Advertisements

Le Samourai (1967)

le-samourai-dvd-cover

There are two actors who represent the epitome of “Gallic cool” in the 1960s: one is Jean-Paul Belmondo, and the other Alain Delon. Belmondo was the French Bogart: a true tough guy (or at least one who thought he was tough), cigarette poised in the corner of his mouth, rumpled and just slightly the worse for wear. Delon was the Alan Ladd of the French New Wave: cold, calculating, beautiful, and psychotic.

Jean-Pierre Melville’s Le Samourai has Delon at his ice-cold best. He’s Jef Costello, a hitman who dresses (and kills) as befits a Japanese warrior. Hired by an unknown organization to kill the owner of a Parisian nightclub, the film follows Jef as he prepares for and completes his assignment. A chance encounter with pianist Valerie (Cathy Rosier) following the murder places Jef in danger, and the police are soon on his trail. Determined to prove Jef guilty, the investigating officer (Francois Pelier) goes to all lengths, threatening witnesses, trailing suspects, and bugging Jef’s flat.

Le Samourai is part crime thriller, part police procedural, and occupies that curious position of 1960s films with few, if any, sympathetic characters. Jef is a detached, unsmiling figure, his methodical killing abilities hinting at that edge of sociopathy that Delon played with great aplomb in Purple Noon. Yet the world that surrounds him permits no attachment, even if he was capable of one: his girlfriend Jane (Nathalie Delon) is a “kept woman” who gives him his alibi and with whom he never even manages to take off his coat. Each character fits their surroundings like pieces of furniture: Jef in his spartan apartment, Jane in her more opulent flat, Valerie in her black and white art deco apartment and night club.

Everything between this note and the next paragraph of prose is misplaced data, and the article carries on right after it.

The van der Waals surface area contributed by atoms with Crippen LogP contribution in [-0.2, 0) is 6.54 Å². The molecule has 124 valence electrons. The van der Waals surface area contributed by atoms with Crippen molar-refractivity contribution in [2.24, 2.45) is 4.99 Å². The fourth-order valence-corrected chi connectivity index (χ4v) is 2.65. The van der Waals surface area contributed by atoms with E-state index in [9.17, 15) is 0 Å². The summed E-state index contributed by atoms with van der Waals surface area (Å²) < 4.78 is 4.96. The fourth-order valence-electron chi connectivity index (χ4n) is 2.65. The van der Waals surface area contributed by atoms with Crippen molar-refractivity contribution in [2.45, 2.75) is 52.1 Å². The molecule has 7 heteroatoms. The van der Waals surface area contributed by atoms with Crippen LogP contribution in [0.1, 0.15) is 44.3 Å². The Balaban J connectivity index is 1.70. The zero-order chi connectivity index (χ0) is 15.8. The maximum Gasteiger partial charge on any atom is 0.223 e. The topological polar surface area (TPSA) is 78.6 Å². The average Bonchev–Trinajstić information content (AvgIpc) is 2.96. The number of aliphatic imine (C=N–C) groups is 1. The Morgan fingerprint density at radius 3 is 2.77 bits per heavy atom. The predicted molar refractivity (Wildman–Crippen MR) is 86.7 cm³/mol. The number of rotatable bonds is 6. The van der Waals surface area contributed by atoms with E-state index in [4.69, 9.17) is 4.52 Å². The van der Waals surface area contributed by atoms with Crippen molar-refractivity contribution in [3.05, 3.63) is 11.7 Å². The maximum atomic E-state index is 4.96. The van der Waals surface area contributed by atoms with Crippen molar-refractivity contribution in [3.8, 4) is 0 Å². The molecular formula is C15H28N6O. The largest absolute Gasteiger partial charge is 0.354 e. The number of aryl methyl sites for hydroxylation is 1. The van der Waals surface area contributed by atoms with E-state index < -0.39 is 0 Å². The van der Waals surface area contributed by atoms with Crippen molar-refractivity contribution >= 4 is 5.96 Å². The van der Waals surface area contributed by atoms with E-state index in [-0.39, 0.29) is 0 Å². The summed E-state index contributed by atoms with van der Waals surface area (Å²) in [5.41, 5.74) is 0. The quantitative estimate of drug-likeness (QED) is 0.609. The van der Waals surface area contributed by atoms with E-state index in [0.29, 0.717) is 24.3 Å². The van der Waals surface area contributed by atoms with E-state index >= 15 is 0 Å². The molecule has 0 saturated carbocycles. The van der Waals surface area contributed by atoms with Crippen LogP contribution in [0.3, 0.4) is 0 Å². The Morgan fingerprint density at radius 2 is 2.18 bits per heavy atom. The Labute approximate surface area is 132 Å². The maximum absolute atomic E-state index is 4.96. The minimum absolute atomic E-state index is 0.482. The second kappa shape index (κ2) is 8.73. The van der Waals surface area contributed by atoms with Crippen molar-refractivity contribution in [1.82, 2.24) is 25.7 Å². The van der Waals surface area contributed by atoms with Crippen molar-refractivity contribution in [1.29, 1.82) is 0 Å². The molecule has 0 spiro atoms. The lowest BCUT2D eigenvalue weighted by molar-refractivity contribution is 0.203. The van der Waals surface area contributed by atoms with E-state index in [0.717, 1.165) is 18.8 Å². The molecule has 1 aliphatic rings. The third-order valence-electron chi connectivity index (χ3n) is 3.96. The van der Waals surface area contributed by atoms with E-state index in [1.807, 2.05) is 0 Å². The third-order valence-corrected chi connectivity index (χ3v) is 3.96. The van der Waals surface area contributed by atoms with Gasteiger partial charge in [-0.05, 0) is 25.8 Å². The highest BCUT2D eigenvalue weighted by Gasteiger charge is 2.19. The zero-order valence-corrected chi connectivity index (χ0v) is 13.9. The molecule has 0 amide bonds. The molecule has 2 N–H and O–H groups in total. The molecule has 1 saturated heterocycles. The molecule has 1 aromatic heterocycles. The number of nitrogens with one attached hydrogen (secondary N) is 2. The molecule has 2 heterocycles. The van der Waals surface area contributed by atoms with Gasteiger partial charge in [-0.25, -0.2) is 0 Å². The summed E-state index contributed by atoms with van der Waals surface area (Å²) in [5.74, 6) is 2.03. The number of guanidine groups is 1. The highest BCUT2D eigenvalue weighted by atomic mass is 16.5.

le-samourai

The key here is style: Jef’s clothing and physicality are precise and a perfect match to the surroundings in which we first encounter him. His apartment is spartan to an almost absurd degree, the only point of color or activity occupied by the small bird in a cage that provides Jef with his most poignant relationship. As he rises and dresses to go out, fixing his hat and coat in the mirror as though fitting himself for battle, the film has established its argument without a line of dialogue. This is about style and style is about fate: each character moves along their established lines and either cannot or will not deviate from the future set out for them.

Le Samourai might almost be termed a nihilistic film; it’s certainly a cold one. Human connection does not exist, nor is the viewer asked to sympathize with Jef beyond the fact that he is our central character. No one else is even likable, least of all the investigating officer who pursues Jef with a mania bordering on obsession. This could be read as an indictment of France’s surveillance society, if the film made any move to establish a political argument. But that is not Melville’s project; the bugging of Jef’s apartment and relentless pursuit by the police is simply another form of fate.

Le Samourai is not a lovable film, but it is a great one. It offers no explanation for its events and barely any character motivation, yet it is not therefore inexplicable or dull. Delon conjures a fascinating character without making him sympathetic. As the film proceeds to its inevitable conclusion, the viewer is drawn into rooting for Jef without being allied to him. We know how this is going to end, though, because there is no other ending.

le-doulos